Leprosy is an infectious disease that affects mainly the skin, peripheral nerves, mucosa of the upper respiratory tract, and the eyes. It is classified as a neglected tropical disease. Notably, the condition is curable, and when treated timely with multi-drug therapy, development of disability can be prevented most of the time.
Leprosy is caused by a bacterium, Mycobacterium leprae. The disease was discovered in 1873 by Norwegian physician Armauer Hansen, which is why it is often dubbed “Hansen’s Disease”. Leprosy affects the nerves to such a degree that sensory loss and loss of strength in hands and feet ensues. When left untreated, sizable wounds, infections, blindness, and severe disfiguration like a claw hand and deformed feet may result.
Long incubation period
Intensive and prolonged interaction with untreated leprosy patients increases the likelihood of contacts developing leprosy. However, it is estimated that only around one in 100 contacts develops the disease. Most people eliminate the bacteria through their own immune system. While some bacteria multiply every minute, the leprosy bacillus only divides once every two weeks. This means that it may take as long as two to five years before a person who is infected develops symptoms. The disease’s long incubation period underpins the need for prevention, since an infected person may spread the bacilli for years without being aware s/he has leprosy.
The incidence of leprosy
In the global fight against leprosy, a critical breakthrough came in the mid-1980s, when multi-drug therapy was introduced. This treatment type led to a significant reduction in the prevalence of the disease, from the 5.4 million registered in that time. Still today more than 200,000 people are diagnosed with leprosy annually. This means that every two minutes, someone is found to have the disease; nine out of every 100 cases concern a child. Since the year 2000, global leprosy strategies have aimed to reduce disease burden measured in terms of new cases, with a special focus on those with visible impairments, also called ‘grade-2 disabilities’.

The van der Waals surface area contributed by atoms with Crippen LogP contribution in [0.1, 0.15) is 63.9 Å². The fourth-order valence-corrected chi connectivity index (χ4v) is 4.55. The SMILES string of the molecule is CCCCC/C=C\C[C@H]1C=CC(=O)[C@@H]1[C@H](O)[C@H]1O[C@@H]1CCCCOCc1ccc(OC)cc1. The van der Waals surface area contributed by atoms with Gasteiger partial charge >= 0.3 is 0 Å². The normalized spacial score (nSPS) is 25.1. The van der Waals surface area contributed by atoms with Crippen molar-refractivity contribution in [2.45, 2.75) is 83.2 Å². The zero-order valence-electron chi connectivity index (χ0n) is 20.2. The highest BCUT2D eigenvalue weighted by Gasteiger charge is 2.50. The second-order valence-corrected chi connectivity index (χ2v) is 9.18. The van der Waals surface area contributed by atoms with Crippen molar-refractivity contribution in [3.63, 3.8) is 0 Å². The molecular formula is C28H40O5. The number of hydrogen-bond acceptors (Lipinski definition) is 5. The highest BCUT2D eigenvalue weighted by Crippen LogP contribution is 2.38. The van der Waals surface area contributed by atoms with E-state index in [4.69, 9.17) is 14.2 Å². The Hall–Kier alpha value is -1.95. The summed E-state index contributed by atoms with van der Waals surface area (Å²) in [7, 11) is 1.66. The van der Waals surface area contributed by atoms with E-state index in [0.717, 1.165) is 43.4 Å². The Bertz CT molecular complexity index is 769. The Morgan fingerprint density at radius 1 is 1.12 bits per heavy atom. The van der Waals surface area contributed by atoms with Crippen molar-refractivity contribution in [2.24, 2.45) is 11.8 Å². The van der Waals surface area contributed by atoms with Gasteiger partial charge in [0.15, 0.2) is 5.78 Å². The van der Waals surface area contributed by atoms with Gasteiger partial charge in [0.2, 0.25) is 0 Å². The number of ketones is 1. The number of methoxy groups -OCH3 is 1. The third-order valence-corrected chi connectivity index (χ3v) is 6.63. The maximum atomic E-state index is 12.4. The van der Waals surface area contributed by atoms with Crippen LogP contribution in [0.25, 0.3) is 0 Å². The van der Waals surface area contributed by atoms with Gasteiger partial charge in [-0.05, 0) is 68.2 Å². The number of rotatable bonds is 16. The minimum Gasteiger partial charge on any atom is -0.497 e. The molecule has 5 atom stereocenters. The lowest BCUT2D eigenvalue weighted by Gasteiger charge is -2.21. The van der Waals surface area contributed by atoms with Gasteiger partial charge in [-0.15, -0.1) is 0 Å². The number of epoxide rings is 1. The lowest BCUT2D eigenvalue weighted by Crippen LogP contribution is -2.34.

Prevention of disabilities
NLR has a long track record in promoting the prevention of disabilities, both through promoting early detection and treatment of disabling complications of leprosy in the health services, and through promoting self-care of persons who already developed leprosy-related disabilities. This is often done through facilitating the formation of self-care groups. In these groups, participants encourage and empower each other to continue self-care in the long term.
Towards zero leprosy
A recent breakthrough development has been the introduction of prevention of leprosy by prescribing preventive chemotherapy to contacts of newly-diagnosed leprosy patients. This treatment is referred to as “post-exposure prophylaxis” and is hence also known as “PEP.” The current regimen uses a single dose of one antibiotic (rifampicin). The treatment reduces the risk of contacts developing leprosy by nearly 60%. NLR strives to promote the implementation of PEP as widely as possible, believing that it will be a definitive step towards zero leprosy.
If not treated, the consequences of leprosy can be severe. The disease affects peripheral nerves, which may lead to loss of sensation in a patient’s hands, feet and eyes. As a result, the patient becomes oblivious to injuries such as cuts or burns, which hampers treatment and healing of these injuries. This opens the door to infections that may cause other permanent impairments. While treatment stops further progression of the disease itself, acquired impairments can often not be reversed. Paralysis of muscles in hands and feet may be mitigated through reconstructive surgery, but loss of sensation is permanent. This means that patients may repeatedly injure themselves, leading to sustained and new disabilities. Between one and two million people globally are estimated to live with disabilities as a result of leprosy.
Beyond the physical consequences of the disease, leprosy often leads to social exclusion. Leprosy most frequently occurs in low-income communities in countries such as India, Indonesia, and Brazil. Misperceptions about causation, contagiousness, and curability are commonplace and lead to fear and (public or internalised) stigma. The perceptions about leprosy may cause those affected to hide their condition. By doing so, they undermine early treatment and control of the disease.
A world free of leprosy and social exclusion due to disabilities
Our dream is a world free of leprosy and social exclusion due to disabilities. To get there, we promote and support prevention and treatment of leprosy, prevention of disabilities, social inclusion and stigma reduction. We do so by implementing by four Priority Programmes.